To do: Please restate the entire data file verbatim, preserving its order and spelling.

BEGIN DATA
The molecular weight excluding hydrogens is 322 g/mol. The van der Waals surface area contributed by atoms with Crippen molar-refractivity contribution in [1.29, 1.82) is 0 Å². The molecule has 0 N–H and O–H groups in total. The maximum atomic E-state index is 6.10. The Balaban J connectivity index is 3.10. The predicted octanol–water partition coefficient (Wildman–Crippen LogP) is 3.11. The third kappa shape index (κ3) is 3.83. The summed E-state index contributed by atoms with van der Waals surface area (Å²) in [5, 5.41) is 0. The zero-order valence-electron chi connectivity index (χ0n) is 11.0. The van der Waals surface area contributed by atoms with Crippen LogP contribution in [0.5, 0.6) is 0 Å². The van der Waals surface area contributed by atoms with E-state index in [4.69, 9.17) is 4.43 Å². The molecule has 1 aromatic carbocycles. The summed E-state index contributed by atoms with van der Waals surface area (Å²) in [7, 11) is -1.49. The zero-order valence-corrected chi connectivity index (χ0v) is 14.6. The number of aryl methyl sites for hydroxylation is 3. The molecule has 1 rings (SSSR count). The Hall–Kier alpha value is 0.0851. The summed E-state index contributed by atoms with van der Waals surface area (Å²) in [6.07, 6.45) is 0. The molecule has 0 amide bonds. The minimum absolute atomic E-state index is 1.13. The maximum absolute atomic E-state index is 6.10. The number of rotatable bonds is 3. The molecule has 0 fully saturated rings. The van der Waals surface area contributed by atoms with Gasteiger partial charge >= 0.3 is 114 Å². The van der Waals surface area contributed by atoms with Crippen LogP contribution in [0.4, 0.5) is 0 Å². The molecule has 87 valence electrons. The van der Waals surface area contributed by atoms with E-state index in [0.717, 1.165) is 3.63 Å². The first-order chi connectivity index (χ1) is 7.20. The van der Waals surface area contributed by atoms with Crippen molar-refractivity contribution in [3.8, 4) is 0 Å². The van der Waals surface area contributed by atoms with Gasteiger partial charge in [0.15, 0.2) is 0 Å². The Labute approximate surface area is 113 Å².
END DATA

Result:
The molecular weight excluding hydrogens is 322 g/mol. The van der Waals surface area contributed by atoms with Crippen molar-refractivity contribution in [1.29, 1.82) is 0 Å². The molecule has 0 N–H and O–H groups in total. The maximum atomic E-state index is 6.10. The Balaban J connectivity index is 3.10. The predicted octanol–water partition coefficient (Wildman–Crippen LogP) is 3.11. The third kappa shape index (κ3) is 3.83. The summed E-state index contributed by atoms with van der Waals surface area (Å²) in [5, 5.41) is 0. The zero-order valence-electron chi connectivity index (χ0n) is 11.0. The van der Waals surface area contributed by atoms with Crippen LogP contribution in [0.5, 0.6) is 0 Å². The van der Waals surface area contributed by atoms with E-state index in [4.69, 9.17) is 4.43 Å². The molecule has 1 aromatic carbocycles. The summed E-state index contributed by atoms with van der Waals surface area (Å²) in [7, 11) is -1.49. The zero-order valence-corrected chi connectivity index (χ0v) is 14.6. The number of aryl methyl sites for hydroxylation is 3. The molecule has 1 rings (SSSR count). The Hall–Kier alpha value is 0.0851. The summed E-state index contributed by atoms with van der Waals surface area (Å²) in [6.07, 6.45) is 0. The molecule has 0 amide bonds. The minimum absolute atomic E-state index is 1.13. The maximum absolute atomic E-state index is 6.10. The number of rotatable bonds is 3. The molecule has 0 fully saturated rings. The van der Waals surface area contributed by atoms with Gasteiger partial charge >= 0.3 is 114 Å². The van der Waals surface area contributed by atoms with Crippen LogP contribution in [0.4, 0.5) is 0 Å². The molecule has 87 valence electrons. The van der Waals surface area contributed by atoms with E-state index in [0.717, 1.165) is 3.63 Å². The first-order chi connectivity index (χ1) is 7.20. The van der Waals surface area contributed by atoms with Crippen molar-refractivity contribution in [3.8, 4) is 0 Å². The van der Waals surface area contributed by atoms with Gasteiger partial charge in [0.15, 0.2) is 0 Å². The Labute approximate surface area is 113 Å².